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Changes to SME R&D tax relief ahead

The 2018 Budget announced some proposed changes to the repayment of R&D tax credits for small and medium-sized businesses. How will these proposals affect you?

What is R&D relief currently worth?

Research and development (R&D) tax credits provide an enhanced corporation tax deduction for companies that incur qualifying expenditure. The rates of R&D relief have generally have been increased over the years and can be claimed by even more companies since the £10,000 minimum spend was abolished on 1st April 2012.

Claiming Relief

Since 1st April 2015 for every £1 of qualifying R&D expenditure, an additional £1.30 is allowed in the SME's corporation tax computation as a "super deduction". This means that the total tax relief equates to 230% of the actual R&D spend.

What’s changing?

The R&D tax credit that companies can claim is currently unrestricted.

The current proposal, as announced at the 2018 budget, is that for accounting periods starting on or after 1st April 2020 the R&D tax credit will be capped at three times the loss-making company's PAYE/NI bill for the accounting period. The proposal is that any excess losses must be carried forward and offset against future profits which may take considerable time.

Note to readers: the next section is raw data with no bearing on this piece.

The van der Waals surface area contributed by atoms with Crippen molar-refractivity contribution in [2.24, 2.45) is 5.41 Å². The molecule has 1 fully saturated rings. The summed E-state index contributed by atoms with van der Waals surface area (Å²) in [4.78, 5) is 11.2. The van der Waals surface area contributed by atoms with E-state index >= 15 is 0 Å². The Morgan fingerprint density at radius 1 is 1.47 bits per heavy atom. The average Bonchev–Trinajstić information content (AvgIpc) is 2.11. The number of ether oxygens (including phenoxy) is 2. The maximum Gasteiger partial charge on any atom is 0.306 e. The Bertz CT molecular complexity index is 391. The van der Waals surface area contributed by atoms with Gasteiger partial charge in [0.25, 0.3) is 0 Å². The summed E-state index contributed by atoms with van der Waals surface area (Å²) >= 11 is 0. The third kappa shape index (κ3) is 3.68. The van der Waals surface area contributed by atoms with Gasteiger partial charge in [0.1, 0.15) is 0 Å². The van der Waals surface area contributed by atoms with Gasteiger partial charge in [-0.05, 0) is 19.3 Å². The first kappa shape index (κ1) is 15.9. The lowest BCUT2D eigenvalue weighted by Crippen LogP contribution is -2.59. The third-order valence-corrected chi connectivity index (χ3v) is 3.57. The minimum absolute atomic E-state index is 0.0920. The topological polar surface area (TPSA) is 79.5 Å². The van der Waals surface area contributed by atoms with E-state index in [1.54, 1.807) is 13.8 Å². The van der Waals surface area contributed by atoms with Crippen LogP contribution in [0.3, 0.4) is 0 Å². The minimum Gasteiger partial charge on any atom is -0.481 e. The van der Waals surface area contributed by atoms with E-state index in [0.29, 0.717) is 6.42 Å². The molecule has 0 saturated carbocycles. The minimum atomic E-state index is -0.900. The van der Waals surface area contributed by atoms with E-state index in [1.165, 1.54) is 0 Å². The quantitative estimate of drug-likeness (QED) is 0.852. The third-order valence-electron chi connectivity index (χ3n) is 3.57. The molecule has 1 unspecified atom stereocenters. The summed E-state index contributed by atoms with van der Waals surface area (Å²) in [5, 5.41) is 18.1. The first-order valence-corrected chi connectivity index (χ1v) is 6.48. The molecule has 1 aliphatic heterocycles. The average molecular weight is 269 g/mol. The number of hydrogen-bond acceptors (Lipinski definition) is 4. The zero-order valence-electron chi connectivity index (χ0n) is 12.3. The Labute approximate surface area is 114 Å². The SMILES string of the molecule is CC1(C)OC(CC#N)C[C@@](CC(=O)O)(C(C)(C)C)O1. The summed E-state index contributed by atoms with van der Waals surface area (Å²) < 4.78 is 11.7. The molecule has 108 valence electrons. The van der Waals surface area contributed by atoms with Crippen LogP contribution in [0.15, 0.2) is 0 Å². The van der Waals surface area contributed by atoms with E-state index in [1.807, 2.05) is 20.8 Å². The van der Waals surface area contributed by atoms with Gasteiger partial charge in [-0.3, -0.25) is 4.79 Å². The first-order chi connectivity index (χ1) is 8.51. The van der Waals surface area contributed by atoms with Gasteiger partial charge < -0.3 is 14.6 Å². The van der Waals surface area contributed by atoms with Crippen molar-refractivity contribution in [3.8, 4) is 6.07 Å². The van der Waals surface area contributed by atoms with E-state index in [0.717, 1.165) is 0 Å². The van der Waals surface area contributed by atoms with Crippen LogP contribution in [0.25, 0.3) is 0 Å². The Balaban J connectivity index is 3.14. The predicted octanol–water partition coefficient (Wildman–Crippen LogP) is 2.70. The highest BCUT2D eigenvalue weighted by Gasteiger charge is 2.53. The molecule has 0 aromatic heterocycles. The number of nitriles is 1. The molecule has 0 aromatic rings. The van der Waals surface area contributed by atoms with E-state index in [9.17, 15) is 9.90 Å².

HMRC says the cap is required to reduce instances R&D claims and situations in which there are repayments being made to companies where minimal R&D activities take place in the UK in reality.

How it works now


A company has qualifying R&D expenditure of £8,000. As a result, it will be entitled to claim a tax deduction of £18,400 (£8,000 x 2.30). Assuming corporation tax on profits is paid at 19%, this will result in a tax saving of £3,496 - 43.7% of the R&D spend.

The SME in this example should be able to claim a cash payment, known as an R&D tax credit, instead. There's currently no limit to the amount that can be claimed and since 1st April 2014 the rate of tax credit is 14.5% of the surrendaible loss.


A loss making company that has spent £8,000 on R&D could claim a tax credit of up to £2,668 (£8,000 x 2.30 x 14.5%), equivalent to 33.35% of the R&D spend.

After the proposed changes


A company spends £100,000 on R&D in 2022. The SME R&D relief increases its loss by £130,000 so, under the current rules, the company is able to surrender the £230,000 loss for a 14.5% payable tax credit of £33,350 (equal to £100,000 R&D spend x 33.35%). However, in the same accounting period, the company has a PAYE/NI bull of £5,000 as most of its staff are subcontractors.